consolidation of arbitration proceedings or for concurrent hearings where there is
more than one arbitration proceedings. The tribunal would have such power if the
parties agree to confer such power. No provisions are made for the Court to exercise
such power.

Consolidation of proceedings and concurrent hearings


26. —(1) The parties may agree —
(a) that the arbitration proceedings shall be consolidated with other arbitration
proceedings; or
(b) that concurrent hearings shall be held,
on such terms as may be agreed.
(2) Unless the parties agree to confer such power on the arbitral tribunal, the tribunal
has no power to order consolidation of arbitration proceedings or concurrent hearings.

Power to appoint experts


27. —(1) Unless otherwise agreed by the parties, the arbitral tribunal may —
(a) appoint one or more experts to report to it on specific issues to be determined by the
tribunal; and
(b) require a party to give the expert any relevant information or to produce, or to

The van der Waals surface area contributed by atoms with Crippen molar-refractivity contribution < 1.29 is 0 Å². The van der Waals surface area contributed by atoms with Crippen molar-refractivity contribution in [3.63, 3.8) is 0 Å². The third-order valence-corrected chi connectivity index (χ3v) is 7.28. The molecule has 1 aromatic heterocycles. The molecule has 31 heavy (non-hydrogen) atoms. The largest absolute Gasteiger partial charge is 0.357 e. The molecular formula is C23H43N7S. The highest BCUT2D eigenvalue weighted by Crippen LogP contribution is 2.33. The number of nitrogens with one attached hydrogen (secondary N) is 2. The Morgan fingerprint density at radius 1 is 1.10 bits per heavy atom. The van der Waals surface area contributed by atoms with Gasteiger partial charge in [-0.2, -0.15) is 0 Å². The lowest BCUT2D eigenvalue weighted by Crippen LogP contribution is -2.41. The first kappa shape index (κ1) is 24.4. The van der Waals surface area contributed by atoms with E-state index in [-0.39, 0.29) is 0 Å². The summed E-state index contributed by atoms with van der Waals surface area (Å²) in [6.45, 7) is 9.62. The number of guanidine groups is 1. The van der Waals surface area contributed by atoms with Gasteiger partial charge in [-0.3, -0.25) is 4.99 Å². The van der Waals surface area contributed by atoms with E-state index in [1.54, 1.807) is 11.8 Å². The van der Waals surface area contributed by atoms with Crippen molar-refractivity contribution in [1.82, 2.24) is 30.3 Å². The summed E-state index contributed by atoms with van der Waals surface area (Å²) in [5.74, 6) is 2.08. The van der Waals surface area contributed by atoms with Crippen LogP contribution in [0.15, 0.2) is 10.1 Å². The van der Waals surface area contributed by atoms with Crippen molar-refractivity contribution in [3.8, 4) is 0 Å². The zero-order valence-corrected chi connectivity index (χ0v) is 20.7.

provide access to, any relevant documents, goods or other property for his
inspection.
(2) Unless otherwise agreed by the parties, if a party so requests or if the arbitral
tribunal considers it necessary, the expert shall, after delivery of his written or oral
report, participate in a hearing where the parties have the opportunity to put questions
to him and to present other expert witnesses in order to testify on the points at
issue.

- S27 AA is based on s 26 Model Law in giving the arbitral tribunal the power to
appoint experts, a power that was not found in the previous Act.
- Note that S 37 Eng AA goes even further and refers to Legal Advisors and Assessors.
- In most arbitrations, there will be experts especially in fields of construction,